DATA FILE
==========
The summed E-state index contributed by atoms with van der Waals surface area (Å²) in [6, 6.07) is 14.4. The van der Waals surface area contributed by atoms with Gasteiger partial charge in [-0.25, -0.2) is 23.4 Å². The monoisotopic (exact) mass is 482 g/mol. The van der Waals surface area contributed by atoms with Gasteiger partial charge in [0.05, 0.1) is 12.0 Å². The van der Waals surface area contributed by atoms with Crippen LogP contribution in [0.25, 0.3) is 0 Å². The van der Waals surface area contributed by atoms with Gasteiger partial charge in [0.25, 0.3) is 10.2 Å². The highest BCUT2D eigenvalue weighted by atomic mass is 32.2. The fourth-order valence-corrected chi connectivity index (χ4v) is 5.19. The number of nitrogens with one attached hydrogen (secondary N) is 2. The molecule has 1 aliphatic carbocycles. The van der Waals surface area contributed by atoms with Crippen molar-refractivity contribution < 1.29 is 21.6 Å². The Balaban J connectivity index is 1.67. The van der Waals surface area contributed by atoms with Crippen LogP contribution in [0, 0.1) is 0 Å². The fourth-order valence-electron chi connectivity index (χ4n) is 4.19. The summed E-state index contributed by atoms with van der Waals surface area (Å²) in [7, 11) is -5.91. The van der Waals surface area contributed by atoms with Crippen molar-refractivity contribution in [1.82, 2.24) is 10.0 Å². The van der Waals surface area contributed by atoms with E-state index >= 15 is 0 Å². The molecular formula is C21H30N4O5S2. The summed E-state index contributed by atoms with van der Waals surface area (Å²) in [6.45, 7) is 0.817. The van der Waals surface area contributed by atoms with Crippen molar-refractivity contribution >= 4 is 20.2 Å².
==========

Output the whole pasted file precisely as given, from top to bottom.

The summed E-state index contributed by atoms with van der Waals surface area (Å²) in [6, 6.07) is 14.4. The van der Waals surface area contributed by atoms with Gasteiger partial charge in [-0.25, -0.2) is 23.4 Å². The monoisotopic (exact) mass is 482 g/mol. The van der Waals surface area contributed by atoms with Gasteiger partial charge in [0.05, 0.1) is 12.0 Å². The van der Waals surface area contributed by atoms with Crippen LogP contribution in [0.25, 0.3) is 0 Å². The van der Waals surface area contributed by atoms with Gasteiger partial charge in [0.25, 0.3) is 10.2 Å². The highest BCUT2D eigenvalue weighted by atomic mass is 32.2. The fourth-order valence-corrected chi connectivity index (χ4v) is 5.19. The number of nitrogens with one attached hydrogen (secondary N) is 2. The molecule has 1 aliphatic carbocycles. The van der Waals surface area contributed by atoms with Crippen molar-refractivity contribution < 1.29 is 21.6 Å². The Balaban J connectivity index is 1.67. The van der Waals surface area contributed by atoms with Crippen LogP contribution in [0, 0.1) is 0 Å². The fourth-order valence-electron chi connectivity index (χ4n) is 4.19. The summed E-state index contributed by atoms with van der Waals surface area (Å²) in [7, 11) is -5.91. The van der Waals surface area contributed by atoms with Crippen molar-refractivity contribution in [1.82, 2.24) is 10.0 Å². The van der Waals surface area contributed by atoms with E-state index >= 15 is 0 Å². The molecular formula is C21H30N4O5S2. The summed E-state index contributed by atoms with van der Waals surface area (Å²) in [6.45, 7) is 0.817. The van der Waals surface area contributed by atoms with Crippen molar-refractivity contribution >= 4 is 20.2 Å².